Yesterday I took a walk about in the park near my house and managed to get some surprisingly focused (for me) shots of bees on flowers.
I think these two were Buff Tailed bumbles. The similar looking White Tailed bumble bee is said to have more lemony coloured stripes, whereas the Buff Tailed has more golden lines. If anyone thinks differently please say!
The wild roses are coming to an end now. The blackberries above have come out to replace them. Also popping their heads up are the glamorous poppies:
This one looked almost more like a garden poppy, but we also saw the smaller red field poppies. Field poppies only produce pollen, with no nectar. Bees are said to seek the pollen out as it is for some reason extremely attractive to them, perhaps because the poppies produce it in enormous quantities. Bees returning home with it cannot be missed as it appears quite black, but is actually a very dark purply blue on examination.
Poppies are quite an interesting flower because usually bee pollinated flowers are not red, as bees are red colour blind and see red as black. However, some red flowers such as poppies contain pigments that reflect UV light, attracting bees and appearing to them as bee ultra-violet. I didn’t see any bees on the poppies; possibly because I was walking at 4pm, whereas poppy flowers open between 5-6am and have often completed their lives by midday.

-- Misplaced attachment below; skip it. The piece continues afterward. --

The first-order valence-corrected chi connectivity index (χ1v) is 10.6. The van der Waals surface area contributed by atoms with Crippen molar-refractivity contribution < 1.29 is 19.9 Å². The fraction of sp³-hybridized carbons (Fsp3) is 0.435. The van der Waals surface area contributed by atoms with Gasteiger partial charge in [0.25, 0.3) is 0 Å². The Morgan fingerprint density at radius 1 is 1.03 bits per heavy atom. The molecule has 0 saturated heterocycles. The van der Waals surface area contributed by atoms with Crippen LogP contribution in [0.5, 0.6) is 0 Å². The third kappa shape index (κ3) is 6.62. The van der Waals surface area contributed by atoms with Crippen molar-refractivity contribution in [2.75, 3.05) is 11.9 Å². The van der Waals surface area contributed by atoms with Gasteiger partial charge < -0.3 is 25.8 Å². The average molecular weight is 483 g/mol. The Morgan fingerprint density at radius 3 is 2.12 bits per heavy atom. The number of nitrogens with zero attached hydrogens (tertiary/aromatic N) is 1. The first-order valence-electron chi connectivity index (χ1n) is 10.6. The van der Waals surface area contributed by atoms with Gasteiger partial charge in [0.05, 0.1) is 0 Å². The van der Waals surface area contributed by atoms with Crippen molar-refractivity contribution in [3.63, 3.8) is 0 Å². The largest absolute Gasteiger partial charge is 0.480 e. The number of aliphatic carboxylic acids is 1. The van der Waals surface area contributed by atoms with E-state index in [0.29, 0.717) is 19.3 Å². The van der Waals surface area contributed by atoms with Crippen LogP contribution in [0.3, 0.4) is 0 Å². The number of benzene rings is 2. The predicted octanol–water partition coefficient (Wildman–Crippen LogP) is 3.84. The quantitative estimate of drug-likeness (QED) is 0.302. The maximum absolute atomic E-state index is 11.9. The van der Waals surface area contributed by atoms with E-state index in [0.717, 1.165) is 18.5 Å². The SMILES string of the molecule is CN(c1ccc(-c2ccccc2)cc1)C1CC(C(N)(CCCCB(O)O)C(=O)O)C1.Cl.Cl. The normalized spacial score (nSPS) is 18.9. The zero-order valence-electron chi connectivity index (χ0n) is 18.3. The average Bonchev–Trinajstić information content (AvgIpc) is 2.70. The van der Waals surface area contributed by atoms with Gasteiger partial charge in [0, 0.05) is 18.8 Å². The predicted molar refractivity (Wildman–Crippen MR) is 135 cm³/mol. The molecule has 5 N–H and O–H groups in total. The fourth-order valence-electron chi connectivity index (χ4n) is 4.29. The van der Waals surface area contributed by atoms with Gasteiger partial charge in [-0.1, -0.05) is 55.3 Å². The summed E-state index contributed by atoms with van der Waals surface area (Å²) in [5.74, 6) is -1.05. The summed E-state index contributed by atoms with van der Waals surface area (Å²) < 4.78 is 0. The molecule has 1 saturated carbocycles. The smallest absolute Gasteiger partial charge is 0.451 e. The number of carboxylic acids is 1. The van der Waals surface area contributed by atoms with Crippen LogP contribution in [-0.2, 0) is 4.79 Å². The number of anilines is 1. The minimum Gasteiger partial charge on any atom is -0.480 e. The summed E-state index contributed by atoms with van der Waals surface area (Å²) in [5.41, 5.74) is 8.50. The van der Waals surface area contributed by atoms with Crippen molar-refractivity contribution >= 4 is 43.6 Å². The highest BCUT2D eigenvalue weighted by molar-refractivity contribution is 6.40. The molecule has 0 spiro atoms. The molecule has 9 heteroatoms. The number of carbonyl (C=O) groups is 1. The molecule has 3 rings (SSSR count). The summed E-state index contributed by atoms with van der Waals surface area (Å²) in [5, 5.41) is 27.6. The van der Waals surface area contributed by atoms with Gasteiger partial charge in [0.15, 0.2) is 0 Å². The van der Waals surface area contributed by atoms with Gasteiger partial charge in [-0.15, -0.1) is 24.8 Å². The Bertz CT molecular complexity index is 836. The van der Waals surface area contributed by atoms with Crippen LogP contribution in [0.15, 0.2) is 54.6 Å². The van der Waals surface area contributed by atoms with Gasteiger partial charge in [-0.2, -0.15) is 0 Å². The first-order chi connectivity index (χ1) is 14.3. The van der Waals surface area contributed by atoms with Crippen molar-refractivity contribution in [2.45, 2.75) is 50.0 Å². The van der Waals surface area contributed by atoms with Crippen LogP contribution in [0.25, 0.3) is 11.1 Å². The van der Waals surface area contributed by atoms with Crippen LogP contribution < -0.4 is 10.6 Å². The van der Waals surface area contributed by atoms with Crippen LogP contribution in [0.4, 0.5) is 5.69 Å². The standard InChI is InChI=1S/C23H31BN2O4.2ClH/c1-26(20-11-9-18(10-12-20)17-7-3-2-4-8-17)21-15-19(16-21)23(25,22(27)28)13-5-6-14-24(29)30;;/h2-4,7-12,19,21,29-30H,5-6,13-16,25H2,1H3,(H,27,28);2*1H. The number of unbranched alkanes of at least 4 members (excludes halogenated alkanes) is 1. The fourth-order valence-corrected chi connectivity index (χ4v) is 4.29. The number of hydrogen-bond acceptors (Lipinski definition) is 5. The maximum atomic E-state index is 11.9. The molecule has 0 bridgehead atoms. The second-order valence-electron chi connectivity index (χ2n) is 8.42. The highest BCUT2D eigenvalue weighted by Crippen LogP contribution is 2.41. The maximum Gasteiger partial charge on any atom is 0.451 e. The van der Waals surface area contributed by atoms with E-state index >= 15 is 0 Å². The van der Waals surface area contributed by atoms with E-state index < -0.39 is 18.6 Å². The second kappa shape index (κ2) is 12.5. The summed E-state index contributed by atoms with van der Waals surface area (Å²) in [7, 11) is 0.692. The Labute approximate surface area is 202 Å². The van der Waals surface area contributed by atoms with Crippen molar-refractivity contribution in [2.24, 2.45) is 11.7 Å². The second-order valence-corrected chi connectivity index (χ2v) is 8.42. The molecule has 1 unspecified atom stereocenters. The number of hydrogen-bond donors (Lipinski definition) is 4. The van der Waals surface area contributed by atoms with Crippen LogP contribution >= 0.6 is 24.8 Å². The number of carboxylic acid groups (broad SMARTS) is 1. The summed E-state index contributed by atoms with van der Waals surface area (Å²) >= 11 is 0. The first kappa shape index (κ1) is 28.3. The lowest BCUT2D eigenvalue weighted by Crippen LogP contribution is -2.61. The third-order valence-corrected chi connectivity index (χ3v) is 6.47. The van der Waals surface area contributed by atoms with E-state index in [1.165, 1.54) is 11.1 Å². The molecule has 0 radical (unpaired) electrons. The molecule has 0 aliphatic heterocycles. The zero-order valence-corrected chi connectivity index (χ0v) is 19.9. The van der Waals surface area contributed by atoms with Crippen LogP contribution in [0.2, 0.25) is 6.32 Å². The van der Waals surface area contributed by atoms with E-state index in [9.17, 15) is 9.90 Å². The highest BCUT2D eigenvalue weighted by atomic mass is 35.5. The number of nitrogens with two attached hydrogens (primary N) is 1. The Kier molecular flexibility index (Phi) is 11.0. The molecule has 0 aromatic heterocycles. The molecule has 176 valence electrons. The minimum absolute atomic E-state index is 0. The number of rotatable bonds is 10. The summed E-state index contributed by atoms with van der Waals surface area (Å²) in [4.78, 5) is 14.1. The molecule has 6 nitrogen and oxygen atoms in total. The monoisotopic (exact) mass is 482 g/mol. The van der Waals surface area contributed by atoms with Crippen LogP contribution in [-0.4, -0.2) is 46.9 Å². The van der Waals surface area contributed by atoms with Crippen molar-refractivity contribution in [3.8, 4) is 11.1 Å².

This pink flower was being visited by the bees, but too fast for me to get a photo. Any ideas on a name for this? The nectar lines guiding the bees in can clearly be seen.
EDIT: The pink flower has been identified by Chelsea in her comment below as a Lavatera or alternatively by Nigel as a Wild Mallow.
Elderflowers are blooming in spectacular numbers. Here are a couple of bumbles enjoying them.
Buff tails again I think. With the drifts of elderflowers came our first sightings of honey bees. Whereas bumbles are happy to feed from small groups of flowers, honey bees don’t get out of bed for anything less than a big clump.
Elderflower isn’t listed as an important flower in my bee books, and from what I can find online it’s not very popular with the bees, so maybe this honey bee was struggling to find better forage available? With a hot spring the June gap may have come early.